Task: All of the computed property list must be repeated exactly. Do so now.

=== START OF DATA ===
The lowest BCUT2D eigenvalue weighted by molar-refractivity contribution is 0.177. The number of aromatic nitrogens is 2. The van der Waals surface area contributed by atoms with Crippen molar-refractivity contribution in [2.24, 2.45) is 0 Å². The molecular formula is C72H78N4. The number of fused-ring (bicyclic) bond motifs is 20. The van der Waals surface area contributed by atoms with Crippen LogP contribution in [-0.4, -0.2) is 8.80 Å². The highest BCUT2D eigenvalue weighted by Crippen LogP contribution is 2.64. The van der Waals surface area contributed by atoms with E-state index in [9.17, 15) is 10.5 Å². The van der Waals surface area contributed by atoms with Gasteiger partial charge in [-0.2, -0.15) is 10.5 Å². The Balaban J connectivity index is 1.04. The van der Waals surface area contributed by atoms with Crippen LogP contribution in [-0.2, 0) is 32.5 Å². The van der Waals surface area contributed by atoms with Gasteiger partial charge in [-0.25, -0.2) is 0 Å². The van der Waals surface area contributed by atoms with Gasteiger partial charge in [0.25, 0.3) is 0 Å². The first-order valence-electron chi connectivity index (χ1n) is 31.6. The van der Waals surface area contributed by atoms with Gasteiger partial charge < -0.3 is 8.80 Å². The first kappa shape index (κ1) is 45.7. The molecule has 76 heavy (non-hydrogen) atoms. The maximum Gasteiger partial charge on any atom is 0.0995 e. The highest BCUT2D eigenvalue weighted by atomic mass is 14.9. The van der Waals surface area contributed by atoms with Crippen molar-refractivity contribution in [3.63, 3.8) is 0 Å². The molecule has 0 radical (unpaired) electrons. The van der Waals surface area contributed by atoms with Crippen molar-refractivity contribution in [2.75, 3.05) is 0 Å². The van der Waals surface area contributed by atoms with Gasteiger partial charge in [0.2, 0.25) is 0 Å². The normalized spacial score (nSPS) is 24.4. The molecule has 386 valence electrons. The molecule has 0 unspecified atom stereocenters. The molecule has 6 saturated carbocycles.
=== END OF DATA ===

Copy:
The lowest BCUT2D eigenvalue weighted by molar-refractivity contribution is 0.177. The number of aromatic nitrogens is 2. The van der Waals surface area contributed by atoms with Crippen molar-refractivity contribution in [2.24, 2.45) is 0 Å². The molecular formula is C72H78N4. The number of fused-ring (bicyclic) bond motifs is 20. The van der Waals surface area contributed by atoms with Crippen LogP contribution in [-0.4, -0.2) is 8.80 Å². The highest BCUT2D eigenvalue weighted by Crippen LogP contribution is 2.64. The van der Waals surface area contributed by atoms with E-state index in [9.17, 15) is 10.5 Å². The van der Waals surface area contributed by atoms with Gasteiger partial charge in [-0.2, -0.15) is 10.5 Å². The Balaban J connectivity index is 1.04. The van der Waals surface area contributed by atoms with Crippen LogP contribution in [-0.2, 0) is 32.5 Å². The van der Waals surface area contributed by atoms with Gasteiger partial charge in [-0.25, -0.2) is 0 Å². The van der Waals surface area contributed by atoms with Gasteiger partial charge in [0.25, 0.3) is 0 Å². The first-order valence-electron chi connectivity index (χ1n) is 31.6. The van der Waals surface area contributed by atoms with Gasteiger partial charge < -0.3 is 8.80 Å². The first kappa shape index (κ1) is 45.7. The molecule has 76 heavy (non-hydrogen) atoms. The maximum Gasteiger partial charge on any atom is 0.0995 e. The highest BCUT2D eigenvalue weighted by atomic mass is 14.9. The van der Waals surface area contributed by atoms with Crippen molar-refractivity contribution in [3.63, 3.8) is 0 Å². The molecule has 0 radical (unpaired) electrons. The van der Waals surface area contributed by atoms with Crippen molar-refractivity contribution in [2.75, 3.05) is 0 Å². The van der Waals surface area contributed by atoms with Gasteiger partial charge in [0.2, 0.25) is 0 Å². The normalized spacial score (nSPS) is 24.4. The molecule has 386 valence electrons. The molecule has 0 unspecified atom stereocenters. The molecule has 6 saturated carbocycles.